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Wikipedia's article on the fifty-move rule states:

All of the basic checkmates can be accomplished in well under 50 moves. However, in the 20th century it was discovered that some positions of certain endgames can only be won in more than fifty moves (without a capture or a pawn move). The rule was changed to include certain exceptions in which one hundred moves were allowed with particular material combinations. However, more and more exceptions were discovered and in 1992 FIDE abolished all such exceptions and reinstated the strict fifty-move rule.

I have never seen an example of this, though I used to think the K, N, B vs. K ending was one. When is it possible to force a win in 50 moves or more, but not less than 50 moves?

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Yes, there are quite a few endgames that require more than 50 moves with best play from the defender.

Wikipedia has a list of material imbalances where it could take more than 50 moves depending on the specific position. Here are a few examples:

  • Rook and bishop vs lone rook (often a draw though)
  • Two bishops vs a lone knight
  • Two knights vs a lone pawn (the defender must have a pawn)
  • Four knights vs a lone queen (would never happen over the board…)
  • Queen and rook vs queen and rook
  • Two queens vs two queens
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  • 5
    Wow... I see that 517 moves to force a win has even bee proven! That's amazing!
    – Daniel
    May 2 '12 at 20:33
  • I wonder what value of N would best equalize the game if there were a rule that after N turns without a pawn move or piece capture a win by White would no longer be recognized (meaning that for White to win, he must maintain sufficient advantage that black could not temporize for N turns without a piece capture or pawn move).
    – supercat
    Oct 28 '15 at 16:19
  • 1
    I should add to the list "blocked pair of border pawns plus R vs B", since this was the practical example that started all the FIDE changes. Mar 1 at 9:29
  • @supercat I think what you're asking is the idea behind DTR EGTBs (see en.wikipedia.org/wiki/…) but they're hard to generate. May 11 at 15:58
  • @MartinRattigan: What's the difference between DTZ and DTR, and in what circumstances would they not equal DTC? I think all three cases would count the number of moves until a pawn is moved or a piece is captured in such a way that the resulting endgame is still a win for the same side. I guess that DTC might not count situations in which the non-winning side would be forced to move a pawn or make a capture, but in what cases would it be useful to exclude those?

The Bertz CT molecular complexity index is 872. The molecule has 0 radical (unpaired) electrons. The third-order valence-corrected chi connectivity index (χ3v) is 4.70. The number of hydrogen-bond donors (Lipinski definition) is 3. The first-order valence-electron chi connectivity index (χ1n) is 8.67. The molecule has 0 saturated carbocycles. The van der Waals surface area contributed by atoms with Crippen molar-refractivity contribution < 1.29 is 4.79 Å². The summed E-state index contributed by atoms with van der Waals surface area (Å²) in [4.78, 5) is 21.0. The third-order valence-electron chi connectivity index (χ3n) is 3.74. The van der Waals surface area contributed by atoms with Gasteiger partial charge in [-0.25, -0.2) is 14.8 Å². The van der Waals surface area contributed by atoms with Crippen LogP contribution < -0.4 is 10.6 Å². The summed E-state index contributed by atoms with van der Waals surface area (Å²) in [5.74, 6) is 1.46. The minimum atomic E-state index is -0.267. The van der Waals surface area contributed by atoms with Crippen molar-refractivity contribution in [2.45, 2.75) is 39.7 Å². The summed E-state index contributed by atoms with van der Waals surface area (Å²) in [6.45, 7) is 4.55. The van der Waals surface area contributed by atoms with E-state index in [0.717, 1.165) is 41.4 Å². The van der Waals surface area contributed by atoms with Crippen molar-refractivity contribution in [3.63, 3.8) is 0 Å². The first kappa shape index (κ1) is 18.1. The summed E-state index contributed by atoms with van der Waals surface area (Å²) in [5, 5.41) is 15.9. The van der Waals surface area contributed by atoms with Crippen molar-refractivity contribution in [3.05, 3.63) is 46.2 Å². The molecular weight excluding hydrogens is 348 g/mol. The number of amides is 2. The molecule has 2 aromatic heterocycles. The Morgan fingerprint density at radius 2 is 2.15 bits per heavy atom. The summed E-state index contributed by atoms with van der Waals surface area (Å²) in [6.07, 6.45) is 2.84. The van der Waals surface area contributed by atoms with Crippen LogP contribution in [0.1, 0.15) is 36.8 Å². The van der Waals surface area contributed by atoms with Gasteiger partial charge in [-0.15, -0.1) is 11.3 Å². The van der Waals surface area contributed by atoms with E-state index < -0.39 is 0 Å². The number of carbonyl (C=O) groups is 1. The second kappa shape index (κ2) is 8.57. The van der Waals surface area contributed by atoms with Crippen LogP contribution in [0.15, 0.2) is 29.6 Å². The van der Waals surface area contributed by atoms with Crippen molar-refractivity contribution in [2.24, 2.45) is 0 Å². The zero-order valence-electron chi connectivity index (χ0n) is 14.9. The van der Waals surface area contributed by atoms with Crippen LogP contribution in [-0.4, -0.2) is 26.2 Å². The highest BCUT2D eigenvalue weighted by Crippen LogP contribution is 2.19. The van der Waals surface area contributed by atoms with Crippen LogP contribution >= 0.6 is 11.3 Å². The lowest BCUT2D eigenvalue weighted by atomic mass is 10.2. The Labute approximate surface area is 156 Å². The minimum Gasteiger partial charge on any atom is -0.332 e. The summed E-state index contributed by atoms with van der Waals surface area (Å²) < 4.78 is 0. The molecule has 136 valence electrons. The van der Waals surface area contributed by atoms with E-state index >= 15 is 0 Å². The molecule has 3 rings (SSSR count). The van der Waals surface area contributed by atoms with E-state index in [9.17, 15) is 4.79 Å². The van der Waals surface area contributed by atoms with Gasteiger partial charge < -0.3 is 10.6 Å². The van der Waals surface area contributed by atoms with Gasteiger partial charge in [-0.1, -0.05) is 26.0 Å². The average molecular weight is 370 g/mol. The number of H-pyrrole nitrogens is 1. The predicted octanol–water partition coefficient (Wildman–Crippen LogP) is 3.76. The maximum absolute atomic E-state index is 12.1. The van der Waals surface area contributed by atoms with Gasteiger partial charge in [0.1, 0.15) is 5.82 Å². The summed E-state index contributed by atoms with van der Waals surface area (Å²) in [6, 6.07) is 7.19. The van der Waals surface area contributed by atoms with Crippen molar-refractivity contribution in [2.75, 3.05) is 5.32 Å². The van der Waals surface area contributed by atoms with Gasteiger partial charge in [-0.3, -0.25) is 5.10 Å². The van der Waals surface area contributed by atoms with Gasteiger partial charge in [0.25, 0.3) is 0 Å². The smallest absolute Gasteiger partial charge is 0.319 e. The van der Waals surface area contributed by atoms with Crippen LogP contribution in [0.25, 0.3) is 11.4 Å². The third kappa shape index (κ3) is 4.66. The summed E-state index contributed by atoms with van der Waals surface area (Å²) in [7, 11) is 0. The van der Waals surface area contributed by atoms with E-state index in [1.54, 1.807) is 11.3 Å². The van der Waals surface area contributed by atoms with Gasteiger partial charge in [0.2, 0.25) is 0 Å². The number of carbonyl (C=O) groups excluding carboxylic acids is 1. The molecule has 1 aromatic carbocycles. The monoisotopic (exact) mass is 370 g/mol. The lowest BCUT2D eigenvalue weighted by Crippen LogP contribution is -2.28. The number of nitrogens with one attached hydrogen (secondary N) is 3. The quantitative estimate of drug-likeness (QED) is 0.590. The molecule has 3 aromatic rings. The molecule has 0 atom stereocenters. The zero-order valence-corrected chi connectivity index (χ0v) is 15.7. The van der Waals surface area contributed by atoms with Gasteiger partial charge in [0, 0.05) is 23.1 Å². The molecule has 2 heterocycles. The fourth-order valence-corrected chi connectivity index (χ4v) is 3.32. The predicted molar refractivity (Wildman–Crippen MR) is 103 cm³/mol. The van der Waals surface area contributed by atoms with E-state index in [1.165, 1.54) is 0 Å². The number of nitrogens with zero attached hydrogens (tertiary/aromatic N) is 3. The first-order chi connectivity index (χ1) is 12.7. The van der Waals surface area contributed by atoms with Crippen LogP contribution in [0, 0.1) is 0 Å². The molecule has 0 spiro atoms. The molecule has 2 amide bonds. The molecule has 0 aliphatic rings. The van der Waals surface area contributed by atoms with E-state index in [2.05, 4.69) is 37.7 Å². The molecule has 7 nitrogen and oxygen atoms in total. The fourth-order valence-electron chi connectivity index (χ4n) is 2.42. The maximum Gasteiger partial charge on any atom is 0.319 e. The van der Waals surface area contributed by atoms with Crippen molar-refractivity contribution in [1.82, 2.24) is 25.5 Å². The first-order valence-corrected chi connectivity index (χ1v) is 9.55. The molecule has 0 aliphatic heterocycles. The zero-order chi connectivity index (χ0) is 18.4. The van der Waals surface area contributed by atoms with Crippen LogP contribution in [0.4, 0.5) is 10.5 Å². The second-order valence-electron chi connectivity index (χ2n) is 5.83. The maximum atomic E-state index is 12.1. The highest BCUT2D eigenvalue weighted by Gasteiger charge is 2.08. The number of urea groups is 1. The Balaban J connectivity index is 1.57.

– supercat
    May 11 at 16:03
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A more comprehensive list of endgames sorted by the number of moves it could take to mate (based on Nalimov tablebases) is at http://kirill-kryukov.com/chess/longest-checkmates/longest-checkmates-sorted-by-length.shtml

These vary in length from 1 move to 262 moves. It does not include the mate in 549 because that endgame has 7 pieces on the board and the tablebases only include positions with up to 6 pieces on the board.

As for KBN vs. K, that can be done in 33 moves.

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  • But the Nalimov tables won't generally tell you if the win can be achieved within the 50 move rule. A mate length greater than 50 doesn't mean no mate is possible within the 50 move rule. May 11 at 15:38
  • The Syzygy tables will tell you that. May 11 at 15:39
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The following KNN v KPP endgame position is one: enter image description here

Ply count=0. Black to play. White win without 50 move rule. Draw under 50 move rule.

This is the third position in the "two knights v pawn" section of Averbakh's "Knight Endings" (Batsford edition) where it gives a White win in 17 moves, but Black's defence can be improved.

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  • The game may be winnable without the 50 move rule in effect but not wit the 50 move rule in effect. This would necessarily be the case if there were a forced win without the 50 move rule in effect that's longer than around 6000 moves. Haworth of Reading university is predicting longest mate over 5000 moves already in 10 man endgames. May 11 at 14:49
  • @Brian Towers. I thought the section you deleted was useful at any rate. If the 50 move rule applies it applies from the outset. The WFCC places no limit on the number of pieces in an endgame problem and I don't expect anything but computing resources to limit the number of pieces for which people will try to create tablebases. May 11 at 16:42

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